Tracheal stenosis occurs in response to tube-related trauma at various levels of the trachea, including the suprastomal area, the stoma itself, the tube cuff and the distal tip of the tube tip. The cuff site was, at one time, a common location for stenosis; but after the advent of low-pressure, high-volume cuffs for both endotracheal and tracheostomy tubes, the stoma site is now more frequently affected.

In the critical care setting, tracheal stenosis occurs in 0-16% of patients who have tracheostomies, with higher rates occurring after surgical tracheostomies are performed, as compared to percutaneous dilatational tracheostomy. The incidence in patients who require long-term ventilation is unknown because of a lack of studies performed. Patients are usually asymptomatic until the tracheal diameter is reduced to less than 5 mm, at which time they may present with dyspnea, cough, stridor and inability to clear secretions. These symptoms may not be apparent until trials with speaking valves and full capping are undertaken.

Patients who present with stridor should be evaluated for vocal cord dysfunction, tracheal stenosis and malacia and a tube that excessively blocks the trachea despite cuff deflation. Measures to prevent tracheal stenosis include the inflation of cuffs, when necessary; maintenance of intracuff pressures <20 cmH 2 O, using properly sized tracheostomy tubes; and avoidance of excessive pressure of the tube tip on either the anterior or posterior tracheal wall.

   Conclusion Top

Endotracheal tube cuff pressures in intensive care units are routinely high and are significantly higher. Endotracheal tube cuff pressures should be routinely measured by manometer to minimize trauma to the tracheal mucosa and surrounding structures.

Many different tracheostomy tubes are available that are constructed of different materials; in different sizes, shapes and cuff design. Tubes should be selected with care, based on the patient's body habitus, ventilatory capacity and aspiration risk. Regardless of the tube chosen, every effort should be made to preserve normal speech and swallowing, as long as the patient is capable of these functions. Management of patients who have tracheostomies aims to minimize complications by avoiding overinflation of the tube cuff, even by using cuffless tubes if possible and eschewing deep suctioning. In appropriately selected patients receiving optimal management, tracheostomy ventilation can achieve long-term survival (up to several decades in patients with slowly progressive neuromuscular conditions) with an acceptable quality of life.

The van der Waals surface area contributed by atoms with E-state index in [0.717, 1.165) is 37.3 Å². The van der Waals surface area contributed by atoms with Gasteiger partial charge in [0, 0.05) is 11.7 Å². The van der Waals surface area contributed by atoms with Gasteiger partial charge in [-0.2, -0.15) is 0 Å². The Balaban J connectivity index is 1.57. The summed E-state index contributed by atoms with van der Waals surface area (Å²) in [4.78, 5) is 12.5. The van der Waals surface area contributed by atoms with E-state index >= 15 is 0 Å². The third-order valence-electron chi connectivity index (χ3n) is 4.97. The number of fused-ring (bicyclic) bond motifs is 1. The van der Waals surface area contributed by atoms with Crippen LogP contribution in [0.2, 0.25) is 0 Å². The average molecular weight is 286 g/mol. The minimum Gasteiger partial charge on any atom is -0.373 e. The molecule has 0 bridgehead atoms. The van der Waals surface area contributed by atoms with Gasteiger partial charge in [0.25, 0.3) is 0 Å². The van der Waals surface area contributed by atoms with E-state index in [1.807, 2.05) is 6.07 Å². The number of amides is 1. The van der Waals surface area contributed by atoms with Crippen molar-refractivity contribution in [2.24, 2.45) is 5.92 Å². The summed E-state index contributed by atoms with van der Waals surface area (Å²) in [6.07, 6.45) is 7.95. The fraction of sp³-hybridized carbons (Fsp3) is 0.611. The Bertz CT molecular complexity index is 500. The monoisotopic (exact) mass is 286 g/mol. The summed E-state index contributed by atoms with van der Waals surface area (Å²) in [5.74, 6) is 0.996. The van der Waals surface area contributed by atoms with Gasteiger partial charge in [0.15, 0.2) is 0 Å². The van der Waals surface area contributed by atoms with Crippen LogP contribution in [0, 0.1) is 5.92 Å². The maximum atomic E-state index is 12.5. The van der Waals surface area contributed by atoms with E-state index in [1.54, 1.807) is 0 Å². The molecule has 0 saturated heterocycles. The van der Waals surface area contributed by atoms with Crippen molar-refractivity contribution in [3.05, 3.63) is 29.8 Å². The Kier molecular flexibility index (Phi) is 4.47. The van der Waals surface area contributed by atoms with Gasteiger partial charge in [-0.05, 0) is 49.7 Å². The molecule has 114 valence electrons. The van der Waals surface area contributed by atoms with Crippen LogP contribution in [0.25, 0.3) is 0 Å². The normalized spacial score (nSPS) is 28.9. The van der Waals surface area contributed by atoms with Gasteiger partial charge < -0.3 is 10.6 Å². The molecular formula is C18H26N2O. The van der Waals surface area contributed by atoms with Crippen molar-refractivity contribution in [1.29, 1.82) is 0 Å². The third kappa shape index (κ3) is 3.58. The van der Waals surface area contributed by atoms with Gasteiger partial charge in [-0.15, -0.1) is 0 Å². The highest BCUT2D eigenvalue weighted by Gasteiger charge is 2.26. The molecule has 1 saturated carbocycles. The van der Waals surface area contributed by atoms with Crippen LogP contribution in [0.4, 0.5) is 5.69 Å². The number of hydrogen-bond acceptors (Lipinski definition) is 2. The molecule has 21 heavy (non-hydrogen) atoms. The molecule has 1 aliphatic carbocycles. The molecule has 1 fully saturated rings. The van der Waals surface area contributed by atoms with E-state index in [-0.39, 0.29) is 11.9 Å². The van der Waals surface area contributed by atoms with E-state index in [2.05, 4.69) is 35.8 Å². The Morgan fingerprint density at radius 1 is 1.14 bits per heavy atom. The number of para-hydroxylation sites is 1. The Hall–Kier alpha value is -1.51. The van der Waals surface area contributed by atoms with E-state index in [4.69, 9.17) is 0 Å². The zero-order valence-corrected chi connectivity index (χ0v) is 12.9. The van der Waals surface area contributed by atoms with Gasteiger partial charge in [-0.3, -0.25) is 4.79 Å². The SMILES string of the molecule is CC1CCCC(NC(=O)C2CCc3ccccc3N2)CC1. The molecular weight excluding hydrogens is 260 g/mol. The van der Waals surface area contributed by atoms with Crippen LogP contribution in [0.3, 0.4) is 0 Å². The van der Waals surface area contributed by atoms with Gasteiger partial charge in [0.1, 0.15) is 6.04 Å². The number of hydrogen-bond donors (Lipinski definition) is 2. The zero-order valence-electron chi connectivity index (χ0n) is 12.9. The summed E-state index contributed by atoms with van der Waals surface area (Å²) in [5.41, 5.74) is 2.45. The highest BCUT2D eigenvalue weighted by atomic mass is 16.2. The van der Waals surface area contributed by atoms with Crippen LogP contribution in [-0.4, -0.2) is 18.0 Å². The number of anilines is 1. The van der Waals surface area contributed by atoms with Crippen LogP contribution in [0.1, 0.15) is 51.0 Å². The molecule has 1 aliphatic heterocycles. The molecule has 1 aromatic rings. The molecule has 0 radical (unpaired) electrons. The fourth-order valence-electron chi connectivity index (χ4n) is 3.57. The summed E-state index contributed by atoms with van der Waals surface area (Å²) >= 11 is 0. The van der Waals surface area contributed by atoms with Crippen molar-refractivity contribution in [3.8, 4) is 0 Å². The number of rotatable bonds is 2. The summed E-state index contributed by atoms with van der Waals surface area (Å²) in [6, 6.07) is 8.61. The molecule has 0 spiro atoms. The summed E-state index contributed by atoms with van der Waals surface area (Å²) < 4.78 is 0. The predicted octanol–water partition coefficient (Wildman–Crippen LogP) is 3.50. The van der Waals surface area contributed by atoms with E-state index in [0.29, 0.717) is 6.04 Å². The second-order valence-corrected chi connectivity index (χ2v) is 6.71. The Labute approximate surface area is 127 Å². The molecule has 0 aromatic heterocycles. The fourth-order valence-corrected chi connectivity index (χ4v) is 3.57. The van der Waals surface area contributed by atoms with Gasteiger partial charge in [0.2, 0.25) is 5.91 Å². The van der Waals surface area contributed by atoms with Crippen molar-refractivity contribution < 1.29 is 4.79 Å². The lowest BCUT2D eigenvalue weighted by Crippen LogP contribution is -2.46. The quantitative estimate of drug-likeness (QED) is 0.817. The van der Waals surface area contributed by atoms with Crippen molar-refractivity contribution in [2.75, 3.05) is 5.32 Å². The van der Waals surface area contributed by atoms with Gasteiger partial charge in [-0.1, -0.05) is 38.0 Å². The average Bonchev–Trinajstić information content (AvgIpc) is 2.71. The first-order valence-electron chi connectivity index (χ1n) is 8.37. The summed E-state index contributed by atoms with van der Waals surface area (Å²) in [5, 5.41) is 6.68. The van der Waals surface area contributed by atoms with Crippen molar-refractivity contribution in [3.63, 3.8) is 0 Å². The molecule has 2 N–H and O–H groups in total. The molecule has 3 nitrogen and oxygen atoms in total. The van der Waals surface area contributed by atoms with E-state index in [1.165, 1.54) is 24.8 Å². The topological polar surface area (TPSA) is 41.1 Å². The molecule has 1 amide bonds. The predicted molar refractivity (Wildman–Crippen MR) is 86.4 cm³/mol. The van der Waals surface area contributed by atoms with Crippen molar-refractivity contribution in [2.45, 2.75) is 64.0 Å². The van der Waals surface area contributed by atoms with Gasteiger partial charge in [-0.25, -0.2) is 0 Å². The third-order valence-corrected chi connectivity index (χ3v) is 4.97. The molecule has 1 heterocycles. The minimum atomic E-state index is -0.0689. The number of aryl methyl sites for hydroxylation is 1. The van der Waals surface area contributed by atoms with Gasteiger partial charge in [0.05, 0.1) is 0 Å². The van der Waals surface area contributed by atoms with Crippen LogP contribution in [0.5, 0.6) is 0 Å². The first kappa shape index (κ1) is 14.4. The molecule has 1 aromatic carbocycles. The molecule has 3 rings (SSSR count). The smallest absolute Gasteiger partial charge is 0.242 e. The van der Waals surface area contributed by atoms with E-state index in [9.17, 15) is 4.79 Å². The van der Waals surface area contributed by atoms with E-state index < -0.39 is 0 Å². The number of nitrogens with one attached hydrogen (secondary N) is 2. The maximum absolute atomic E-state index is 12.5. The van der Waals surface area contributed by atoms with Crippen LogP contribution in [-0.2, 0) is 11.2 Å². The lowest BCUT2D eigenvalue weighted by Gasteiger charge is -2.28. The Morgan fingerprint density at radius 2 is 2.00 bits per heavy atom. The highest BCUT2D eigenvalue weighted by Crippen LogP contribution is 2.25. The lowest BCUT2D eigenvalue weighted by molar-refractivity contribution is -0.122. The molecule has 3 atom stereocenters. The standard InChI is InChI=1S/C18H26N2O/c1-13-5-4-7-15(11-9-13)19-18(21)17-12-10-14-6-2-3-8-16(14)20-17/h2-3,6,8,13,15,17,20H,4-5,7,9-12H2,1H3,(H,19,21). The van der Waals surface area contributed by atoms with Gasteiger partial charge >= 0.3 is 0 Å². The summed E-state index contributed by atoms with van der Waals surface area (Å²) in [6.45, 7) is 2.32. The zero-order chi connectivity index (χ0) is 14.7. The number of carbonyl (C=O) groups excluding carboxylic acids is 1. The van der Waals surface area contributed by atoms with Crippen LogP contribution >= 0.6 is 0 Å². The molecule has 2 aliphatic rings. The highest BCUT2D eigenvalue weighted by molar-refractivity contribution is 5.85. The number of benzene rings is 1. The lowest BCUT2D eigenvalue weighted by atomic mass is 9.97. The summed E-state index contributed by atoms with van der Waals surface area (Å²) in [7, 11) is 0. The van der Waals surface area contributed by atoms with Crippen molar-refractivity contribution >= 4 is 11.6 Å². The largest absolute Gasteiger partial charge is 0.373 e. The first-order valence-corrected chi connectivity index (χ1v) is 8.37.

References Top

1.Powaser MM, Brown MC, Chezem J, Woodburne CR, Rogenes P, Hanson B. The effectiveness of hourly cuff deflation in minimizing tracheal damage. Heart Lung 1976;5:734-41.  Back to cited text no. 1    
2.Make BJ, Hill NS, Goldberg AI, Bach JR, Criner GJ, Dunne PE, et al. Mechanical ventilation beyond the intensive care unit: Report of a consensus conference of the American College of Chest Physicians. Chest 1998;113:289S-344S.  Back to cited text no. 2    
3.Nordin V. The trachea and cuff induced tracheal injury. Acta Otolaryngol 1977;71:7-71.  Back to cited text no. 3    
4.Klainer SA, Turndorf H, Wu WH, Maewal H, Allender P. Surface alterations due to endotracheal intubation. Am J Med 1975;58:674-83.  Back to cited text no. 4    
5.Martins RH, Braz JR, Bretan O. Lesυes early gives intubaηγo tracheal. Rev Bras Otorrinolaringol 1995;61:343-8.  Back to cited text no. 5    
6.Berlauk JF. Prolonged endotracheal intubation vs. tracheostomy. Crit Care Med 1986;14:742-6.  Back to cited text no. 6    
7.Stauffer JL, Olsen DE, Petty HT. Complications and consequences of endotracheal intubation and tracheostomy: A prospective study of 150 critically ill adult patients. Am J Med 1981;70:65-76.  Back to cited text no. 7    
8.Couraud L, Ballester MJ, Delaisement C. Acquired tracheoesophageal fistula and its management. Semin Thorac Cardiovasc Surg 1996:8:392-9.  Back to cited text no. 8    
9.Stauffer JL, Olson DE, Petty TL. Complications and consequences of endotracheal intubation and tracheotomy: A prospective study of 150 critically ill adult patients. Am J Med 1981;70:65-76.  Back to cited text no. 9    


  [Figure - 1]